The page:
For decades, mobility between the Sahel and northern Africa was mostly irregular, but not clandestine. Most of the border crossings were supervised and (illegally) taxed by border police; everyone knew who did what with whom, and Saharan drivers were not thought of as smugglers of people. Starting in the early 2000s, European countries intervened, considering all trans-Saharan movements as a first step on a journey toward Europe, thus encouraging national authorities to stop them. This led to the tightening of border controls across northwest Africa. This article shows how the resulting criminalization of travel to and through the Sahara has led to the development of specialized passenger transport as a clandestine activity, resulting in an increase in the human and financial costs of those journeys. Thus, smugglers, as a particular category of actors, appear as directly manufactured by the migration policies that were drafted to control them.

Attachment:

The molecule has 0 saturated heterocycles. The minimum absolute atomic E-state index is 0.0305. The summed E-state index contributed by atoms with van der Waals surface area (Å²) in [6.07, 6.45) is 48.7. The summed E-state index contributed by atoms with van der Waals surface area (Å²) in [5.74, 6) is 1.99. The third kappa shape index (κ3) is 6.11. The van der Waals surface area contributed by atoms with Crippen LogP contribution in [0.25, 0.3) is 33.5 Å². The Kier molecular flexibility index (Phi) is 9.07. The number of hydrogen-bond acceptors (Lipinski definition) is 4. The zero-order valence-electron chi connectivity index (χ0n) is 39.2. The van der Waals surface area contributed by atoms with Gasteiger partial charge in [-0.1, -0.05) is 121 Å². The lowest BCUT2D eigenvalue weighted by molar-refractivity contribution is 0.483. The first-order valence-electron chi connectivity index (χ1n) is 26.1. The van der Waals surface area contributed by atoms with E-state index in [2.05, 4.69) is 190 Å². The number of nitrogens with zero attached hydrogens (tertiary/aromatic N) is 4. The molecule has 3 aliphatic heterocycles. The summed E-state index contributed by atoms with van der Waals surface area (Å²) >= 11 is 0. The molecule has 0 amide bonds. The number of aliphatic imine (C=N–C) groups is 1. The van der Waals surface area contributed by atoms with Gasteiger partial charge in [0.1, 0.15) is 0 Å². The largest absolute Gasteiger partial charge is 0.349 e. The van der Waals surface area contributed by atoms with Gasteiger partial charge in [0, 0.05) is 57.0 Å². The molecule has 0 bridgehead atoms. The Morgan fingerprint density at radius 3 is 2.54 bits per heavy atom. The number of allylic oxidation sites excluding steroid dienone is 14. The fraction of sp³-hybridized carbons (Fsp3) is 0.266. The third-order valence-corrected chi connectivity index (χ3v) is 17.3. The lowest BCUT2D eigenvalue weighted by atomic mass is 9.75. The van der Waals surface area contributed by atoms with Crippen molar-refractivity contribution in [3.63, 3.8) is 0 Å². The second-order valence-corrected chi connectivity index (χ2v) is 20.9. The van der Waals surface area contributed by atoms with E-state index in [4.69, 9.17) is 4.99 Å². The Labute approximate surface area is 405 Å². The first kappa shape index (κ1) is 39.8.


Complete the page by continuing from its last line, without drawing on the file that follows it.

About the Migration Network Hub
What is the Migration Network Hub?
The Hub is a virtual “meeting space” where governments, stakeholders and experts can access and share migration-related information and services. It provides curated content, analysis and information on a variety of topics.
The Hub aims to support UN Member States in the implementation, follow-up and review of the Global Compact for Migration by serving as a repository of existing evidence, practices and initiatives, and facilitating access to knowledge sharing via online discussions, an expert database and demand-driven, tailor-made solutions (launching in 2021).
What content is displayed in the Hub?
The Hub aims to help you find information on migration, ranging from policy briefs and journal articles, existing portals and platforms and what they offer, to infographics and videos. The different types of resources submitted by users undergo peer review by a panel of experts from within the UN and beyond, before being approved for inclusion in the Hub. To provide guidance to users based on findings of the needs assessment, the content is ordered so that more comprehensive and global resources are shown before more specific and regional ones. Know a great resource? Please submit using the links above and your suggestion will be reviewed. Please see the draft criteria for existing practices here.
Apply to join the Peer Review Roster
Content submitted to the Migration Network Hub is first peer reviewed by experts in the field from both the UN and beyond. Applications are welcomed to join the roster on an ongoing basis. Learn more here.
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